Manley Hot Springs

Firefighters conduct successful burn out on Dry Creek Fire south of Manley Hot Springs

Firefighters successfully conducted a burn operation to protect Native allotments along the Tanana River Friday from the advancing Dry Creek Fire. Due to the fire’s progress and rapid growth to the northwest in recent days, fire managers decided to take action to protect the two properties near the confluence of the Tanana River and Hot Springs Slough. The fire is now estimated at 26,000 acres. It is still south of the Tanana River.

Weather helps firefighters, subdues activity on fires near Manley, Tolovana hot springs

Moderated weather conditions have allowed firefighters to advance efforts on fires burning near the Tolovana Hot Springs and south of Manley Hot Springs. As eight smokejumpers continue to mop up the Washington Creek Fire (#231) about 1 1/2 miles south of the Tolovana Hot Springs, other firefighters are building fire breaks around sites within striking distance of the <Dry Creek Fire (#195) burning south of Manley. Higher humidity levels and even a little bit of rain has kept fire activity in check on the Dry Creek Fire and has helped efforts on the Washington Creek Fire. Smokejumpers plan to finish work and demobilize from the 2-acre Washington Creek Fire around midweek.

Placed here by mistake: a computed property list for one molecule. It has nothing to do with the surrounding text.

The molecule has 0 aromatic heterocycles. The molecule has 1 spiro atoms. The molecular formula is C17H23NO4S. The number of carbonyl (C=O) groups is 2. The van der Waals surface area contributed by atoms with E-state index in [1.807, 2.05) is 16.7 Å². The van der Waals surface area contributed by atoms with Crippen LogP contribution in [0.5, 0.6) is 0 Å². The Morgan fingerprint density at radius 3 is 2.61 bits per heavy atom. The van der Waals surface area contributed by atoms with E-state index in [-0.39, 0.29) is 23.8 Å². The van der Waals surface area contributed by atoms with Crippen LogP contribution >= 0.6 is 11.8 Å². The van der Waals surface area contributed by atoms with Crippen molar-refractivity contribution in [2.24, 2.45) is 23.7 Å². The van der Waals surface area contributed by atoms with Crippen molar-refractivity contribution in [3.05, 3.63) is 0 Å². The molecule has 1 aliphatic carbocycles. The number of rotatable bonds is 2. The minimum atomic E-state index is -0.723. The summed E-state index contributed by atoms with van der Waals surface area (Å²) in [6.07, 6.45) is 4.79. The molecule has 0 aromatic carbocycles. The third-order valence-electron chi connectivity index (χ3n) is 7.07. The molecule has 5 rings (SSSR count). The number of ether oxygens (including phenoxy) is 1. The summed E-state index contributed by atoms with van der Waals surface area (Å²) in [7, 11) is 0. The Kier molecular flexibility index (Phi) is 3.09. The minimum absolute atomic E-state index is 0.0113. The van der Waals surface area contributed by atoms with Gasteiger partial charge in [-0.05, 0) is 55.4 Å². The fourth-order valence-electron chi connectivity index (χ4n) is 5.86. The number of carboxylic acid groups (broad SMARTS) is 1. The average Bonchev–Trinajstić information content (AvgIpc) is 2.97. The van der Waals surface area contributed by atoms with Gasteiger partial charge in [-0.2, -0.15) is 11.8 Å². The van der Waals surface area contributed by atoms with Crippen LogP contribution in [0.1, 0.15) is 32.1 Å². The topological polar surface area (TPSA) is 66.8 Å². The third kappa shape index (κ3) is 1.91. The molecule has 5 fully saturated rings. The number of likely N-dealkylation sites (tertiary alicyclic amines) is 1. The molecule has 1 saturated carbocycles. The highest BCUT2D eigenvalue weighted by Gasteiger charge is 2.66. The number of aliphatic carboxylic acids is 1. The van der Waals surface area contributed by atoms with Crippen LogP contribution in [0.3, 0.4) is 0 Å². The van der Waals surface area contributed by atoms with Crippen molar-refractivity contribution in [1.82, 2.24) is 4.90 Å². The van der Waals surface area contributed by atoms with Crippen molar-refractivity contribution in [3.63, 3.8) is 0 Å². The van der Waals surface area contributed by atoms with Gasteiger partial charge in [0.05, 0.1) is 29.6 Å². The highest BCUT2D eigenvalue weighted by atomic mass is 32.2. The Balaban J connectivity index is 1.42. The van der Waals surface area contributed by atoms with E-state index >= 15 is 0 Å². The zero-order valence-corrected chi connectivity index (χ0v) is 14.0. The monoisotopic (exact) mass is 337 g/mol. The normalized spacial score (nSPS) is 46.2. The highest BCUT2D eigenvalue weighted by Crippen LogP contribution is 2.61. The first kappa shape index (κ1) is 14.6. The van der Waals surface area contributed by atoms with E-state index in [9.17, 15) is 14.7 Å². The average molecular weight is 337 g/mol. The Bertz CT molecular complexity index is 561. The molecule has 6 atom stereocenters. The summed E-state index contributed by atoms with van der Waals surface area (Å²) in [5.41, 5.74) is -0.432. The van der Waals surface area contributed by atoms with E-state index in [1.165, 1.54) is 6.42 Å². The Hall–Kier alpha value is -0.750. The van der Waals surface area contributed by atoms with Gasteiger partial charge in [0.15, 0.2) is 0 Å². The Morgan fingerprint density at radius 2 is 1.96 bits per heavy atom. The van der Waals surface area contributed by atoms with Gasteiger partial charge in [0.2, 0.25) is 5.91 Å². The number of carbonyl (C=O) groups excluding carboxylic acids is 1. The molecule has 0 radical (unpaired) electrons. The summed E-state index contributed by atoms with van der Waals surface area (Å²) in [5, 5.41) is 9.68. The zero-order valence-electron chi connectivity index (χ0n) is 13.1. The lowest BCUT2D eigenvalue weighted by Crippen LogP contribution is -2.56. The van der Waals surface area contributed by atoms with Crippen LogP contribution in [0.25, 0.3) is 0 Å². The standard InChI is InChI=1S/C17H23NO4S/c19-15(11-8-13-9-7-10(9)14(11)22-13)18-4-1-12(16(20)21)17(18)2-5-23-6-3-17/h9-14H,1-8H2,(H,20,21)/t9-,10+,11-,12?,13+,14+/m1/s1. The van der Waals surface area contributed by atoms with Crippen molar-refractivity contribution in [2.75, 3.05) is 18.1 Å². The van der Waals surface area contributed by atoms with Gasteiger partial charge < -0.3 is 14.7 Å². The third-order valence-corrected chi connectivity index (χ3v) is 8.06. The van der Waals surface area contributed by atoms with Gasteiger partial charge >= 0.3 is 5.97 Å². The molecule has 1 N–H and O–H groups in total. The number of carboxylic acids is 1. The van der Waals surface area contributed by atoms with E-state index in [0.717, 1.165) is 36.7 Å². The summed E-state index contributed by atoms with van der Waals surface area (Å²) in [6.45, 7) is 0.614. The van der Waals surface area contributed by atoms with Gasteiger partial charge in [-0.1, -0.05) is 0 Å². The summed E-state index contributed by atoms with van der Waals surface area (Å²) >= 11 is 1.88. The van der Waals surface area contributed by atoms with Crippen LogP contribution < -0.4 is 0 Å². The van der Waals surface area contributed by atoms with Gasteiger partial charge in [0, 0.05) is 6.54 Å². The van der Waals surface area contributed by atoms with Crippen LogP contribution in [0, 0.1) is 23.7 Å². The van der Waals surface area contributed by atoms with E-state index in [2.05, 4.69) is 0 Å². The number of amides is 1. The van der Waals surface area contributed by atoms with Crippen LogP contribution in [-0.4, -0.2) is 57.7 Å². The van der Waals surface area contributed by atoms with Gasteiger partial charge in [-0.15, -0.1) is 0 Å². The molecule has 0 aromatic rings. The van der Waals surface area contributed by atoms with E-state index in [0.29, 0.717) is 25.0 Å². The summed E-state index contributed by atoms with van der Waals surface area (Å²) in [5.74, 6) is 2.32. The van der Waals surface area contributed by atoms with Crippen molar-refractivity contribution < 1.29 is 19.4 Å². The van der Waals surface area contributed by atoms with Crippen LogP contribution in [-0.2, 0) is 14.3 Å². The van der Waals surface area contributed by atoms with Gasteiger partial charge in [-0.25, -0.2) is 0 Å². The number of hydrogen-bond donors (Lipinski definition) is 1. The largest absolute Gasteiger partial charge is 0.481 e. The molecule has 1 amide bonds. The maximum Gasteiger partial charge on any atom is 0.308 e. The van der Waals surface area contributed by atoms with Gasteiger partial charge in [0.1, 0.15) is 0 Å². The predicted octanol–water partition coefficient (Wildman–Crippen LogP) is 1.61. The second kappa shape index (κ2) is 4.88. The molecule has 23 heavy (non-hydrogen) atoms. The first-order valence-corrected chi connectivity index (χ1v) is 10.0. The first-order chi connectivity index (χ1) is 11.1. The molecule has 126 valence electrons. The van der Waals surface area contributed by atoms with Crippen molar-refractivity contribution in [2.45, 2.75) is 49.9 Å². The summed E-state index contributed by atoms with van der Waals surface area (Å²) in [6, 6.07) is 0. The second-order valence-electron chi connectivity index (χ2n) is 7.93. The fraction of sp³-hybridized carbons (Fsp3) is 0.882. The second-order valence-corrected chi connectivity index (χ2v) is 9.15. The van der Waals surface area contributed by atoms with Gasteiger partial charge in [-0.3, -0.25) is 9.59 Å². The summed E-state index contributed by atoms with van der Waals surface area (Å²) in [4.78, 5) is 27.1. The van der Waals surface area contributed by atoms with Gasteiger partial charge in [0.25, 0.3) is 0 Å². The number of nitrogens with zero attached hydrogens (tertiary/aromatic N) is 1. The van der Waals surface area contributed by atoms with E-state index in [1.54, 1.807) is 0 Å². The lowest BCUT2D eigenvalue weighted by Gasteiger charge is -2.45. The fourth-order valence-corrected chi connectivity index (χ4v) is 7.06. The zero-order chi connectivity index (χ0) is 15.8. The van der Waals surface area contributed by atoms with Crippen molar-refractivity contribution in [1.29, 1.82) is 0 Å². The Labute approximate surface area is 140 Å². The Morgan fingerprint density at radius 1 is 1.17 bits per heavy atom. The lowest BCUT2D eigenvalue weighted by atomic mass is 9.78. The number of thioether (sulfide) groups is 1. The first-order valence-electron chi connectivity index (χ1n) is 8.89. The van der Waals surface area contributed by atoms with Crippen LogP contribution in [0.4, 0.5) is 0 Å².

Firefighting resources stage in Manley in response to two large wildfires south of Tanana River

People in Manley Hot Springs will start to see additional firefighting resources in town as the BLM Alaska Fire Service starts to assess steps to protect a cabin and Native allotments from two fires burning south of the Tanana River. Neither the Dry Creek Fire (#195) or the nearby Zitziana River Fire (#197) were immediately threatening any known sites Tuesday.